I was initially looking forward to this session because it’s got the word HR in the title. But actually I didn’t learn that much about HR applications for gamification. (Still, it was great to meet Isidro – ‘the HR gamer’).
However what I really took away from this session was a bit more, a new insight, actually a completely new insight into the connections between games and gamification (something which has once again been a little bit blurred here in Barcelona just as it was in Paris.)
If you’ve read my previous gamification posts you’ll have seen my suggestion for the gaming and gamification process shown above ie that we should start with a gamification process that may or may not end up with a game, and if appropriate with choosing and designing the type of game that’s going to be involved.
Isidro seems to see it differently.
For Isidro, gamification is an act of humility – as it’s difficult to be able to say product or service is not reaching its full potential. Or that we need to increase engagement.
Gamification is useful as there’s a crisis of attention, engagement and meaning (this also applies to marketing and outside the organization)
Isidro plays Pizel Dungeon – where the monsters are more aggressive in the early morning. This led him to think about whether you can apply the same sort of thinking to e-learning.
His work equivalent of this is Learning Dungeon – setting people challenges using higher level skills and higher requirements.
So the anser is yes, you can apply game mechanics to help engagement and learning.
However two types of obstacles which makes HR functions reluctant to apply gamification. The first is budget and the second is risk – gamification changes people and the changes you achieve may clash with the corporate culture eg if you don’t really want to empower people.
However, what we really want to create are pervasive games / pervasive gamification which means there are certain features that allow players to go beyond the magic circle and apply the same ways of thinking to their real world.
The purpose of the game above was that Isidro wanted to use games to test the mechanics he wanted to apply in gamification. They all involve simple mechanics – but how would he apply these mechanics in his own company? – in the business, not just in a game?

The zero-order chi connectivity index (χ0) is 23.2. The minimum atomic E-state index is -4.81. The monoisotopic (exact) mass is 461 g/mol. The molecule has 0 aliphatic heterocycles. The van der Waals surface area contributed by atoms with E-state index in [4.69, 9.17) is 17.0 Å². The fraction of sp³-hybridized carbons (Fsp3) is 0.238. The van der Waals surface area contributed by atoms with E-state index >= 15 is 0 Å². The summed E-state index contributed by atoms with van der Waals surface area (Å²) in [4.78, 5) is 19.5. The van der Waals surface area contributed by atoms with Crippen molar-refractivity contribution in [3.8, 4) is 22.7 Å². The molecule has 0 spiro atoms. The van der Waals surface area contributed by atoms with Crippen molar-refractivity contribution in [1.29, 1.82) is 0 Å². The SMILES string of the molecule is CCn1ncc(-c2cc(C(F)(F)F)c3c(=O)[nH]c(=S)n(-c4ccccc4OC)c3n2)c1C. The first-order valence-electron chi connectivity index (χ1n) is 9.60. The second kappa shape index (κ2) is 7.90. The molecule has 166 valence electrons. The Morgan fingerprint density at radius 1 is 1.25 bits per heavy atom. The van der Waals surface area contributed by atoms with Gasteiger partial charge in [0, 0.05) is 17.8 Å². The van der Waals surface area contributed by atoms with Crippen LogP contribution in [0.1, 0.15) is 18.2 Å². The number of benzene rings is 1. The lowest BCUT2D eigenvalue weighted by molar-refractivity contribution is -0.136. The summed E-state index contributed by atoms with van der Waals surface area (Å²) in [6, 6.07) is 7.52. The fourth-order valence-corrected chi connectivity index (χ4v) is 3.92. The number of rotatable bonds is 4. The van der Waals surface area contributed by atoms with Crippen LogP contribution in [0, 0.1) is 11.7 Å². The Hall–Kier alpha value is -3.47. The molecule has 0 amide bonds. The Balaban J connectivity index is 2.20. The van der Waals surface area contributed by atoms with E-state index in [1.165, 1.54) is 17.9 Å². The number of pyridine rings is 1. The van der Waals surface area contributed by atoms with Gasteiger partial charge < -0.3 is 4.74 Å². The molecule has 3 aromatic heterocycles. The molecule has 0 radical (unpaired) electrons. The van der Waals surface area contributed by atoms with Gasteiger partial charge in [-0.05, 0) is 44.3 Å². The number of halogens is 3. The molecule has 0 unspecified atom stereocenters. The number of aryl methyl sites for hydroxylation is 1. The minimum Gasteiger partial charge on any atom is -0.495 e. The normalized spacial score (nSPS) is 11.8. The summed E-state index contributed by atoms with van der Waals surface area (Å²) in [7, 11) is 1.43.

Take the Gift Trap game – a simple social empathy game.
Isidro’s equivalent here is Gift Tasks – the opportunity to become a jedi using the mechanics of gifting.
But this type of mechanics can also be used to help people think about who might be the best person to support a particular customer, ie based upon supporting the drives of :
- Relatedness – group knowledge
- Competence – social certification
- Autonomy - accountability
Or Timeline which is a skill competition game involving a set of cards and you have to order the cards in time order. The mechanic here is hidden rules.
This translates to Fuzzy Line which is about how people make strategic decisions – whether they want to improve technology, cut the staff, invest in talent programme etc. And you need to order cards in a prioritized manner.
This builds collaboration skills, the ability to clarify priorities, and develop meaning and information.
Also it makes the rules clear enough to use in communication with the rest of the company. If a manager knows what activities are priorities, they become part of the decision making process.
Another simple example is example is What If based on the mechanic of the quest.
So the key is that gamification is not game based learning. But you can test strategies and mechanics at a smaller scale (in a serious game) before scaling up (to the business).
These approaches work because they are based on pull strategies – letting people approach the management rather than pushing things to them; simple implementation; visible results and risk. And because they build relatedness and competence, trigger more autonomy among players, and help provide meaning.
However two types of obstables which makes HR functions reluctant to apply gamification. The first is budget and the second is risk – gamification changes people and the changes you achieve may clash with the corporate culture eg if you don’t really want to break down managers’ power and empower all of your people. Are companies ready?
Apparently there is a database of 1500 games – so review this and choose the best game to apply for your situation. Focus on the user (although I liked the previous day’s suggestion we call them the player rather than the user)
Ie, my process can be used two ways – from left to right as a way to identify the game (if appropriate) but also right to left, identifying opportunities for gamification based upon all of the possible games.
Neat. And I wouldn’t knock it’s postential. But I’d still suggest the more strategic approach based on understanding your people and business needs is going to be the best way forward most of the time.
It does suggest however that we’d benefit from a better appreciation of gaming than most HR practitioners currently have.
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